It's called Sulphur Springs for reasons that quickly become obvious.
Where To Go
When To Go
Where To Stay
What It Costs
What To Do
What To Pack
Flora & Fauna
Time: 45-60 minutes. Difficulty: 1-2. The walk is a short one. You can see the active area from the car park.
Trailhead: Near Soufriere, a turnoff on the road to Vieux Fort.
The sign near Soufriere advertising "the world's only drive-in volcano" marks the entrance to what are perhaps the most accessible sulfur fields anywhere in the Caribbean.
The presence of sulphur is often strong enough to discolor silver jewelry. The rotten egg/onion odor is memorable. A kiosk at the entrance (small admission fee) will pair you with a guide, whether you need/want one or not.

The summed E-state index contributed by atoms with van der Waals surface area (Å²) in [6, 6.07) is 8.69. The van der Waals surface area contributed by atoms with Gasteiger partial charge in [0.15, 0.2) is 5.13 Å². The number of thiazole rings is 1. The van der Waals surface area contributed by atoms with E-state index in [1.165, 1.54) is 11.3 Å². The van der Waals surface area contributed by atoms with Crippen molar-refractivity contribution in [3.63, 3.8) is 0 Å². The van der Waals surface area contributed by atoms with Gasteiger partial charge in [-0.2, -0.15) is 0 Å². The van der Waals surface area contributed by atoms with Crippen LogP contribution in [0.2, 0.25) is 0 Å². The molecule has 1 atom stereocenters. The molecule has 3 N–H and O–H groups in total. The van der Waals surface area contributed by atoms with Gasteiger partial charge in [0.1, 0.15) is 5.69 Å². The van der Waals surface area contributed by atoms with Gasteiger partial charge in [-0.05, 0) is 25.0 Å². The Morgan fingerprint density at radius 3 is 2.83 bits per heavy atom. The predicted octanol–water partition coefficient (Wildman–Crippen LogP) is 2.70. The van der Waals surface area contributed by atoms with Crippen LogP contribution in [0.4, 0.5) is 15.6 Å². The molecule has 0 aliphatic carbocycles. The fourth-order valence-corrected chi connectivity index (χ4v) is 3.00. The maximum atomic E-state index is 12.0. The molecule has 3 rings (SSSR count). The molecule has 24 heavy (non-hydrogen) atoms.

This was a volcano about 13km in diameter until 40,000 years ago when it collapsed in on itself. Theoretically it could erupt with hot ash and lava, not just gases.
Mineral deposits have left the earth colored with orange, green, yellow and purple streaks.
The bubbling mud pots bordered by steam vents jetting as high as 50 feet are impressive. At one time it was possible to walk among this field in the remnant of a volcanic crater, but after a few hikers stepped through the earth crust and were almost seriously hurt, everyone was confined to a boardwalk.
You can still get close enough to see everything clearly if you take binoculars and a telephoto lens. This is a hot, open place; far from what you would call beautiful, compared to the high surrounding vegetation, but nonetheless fascinating.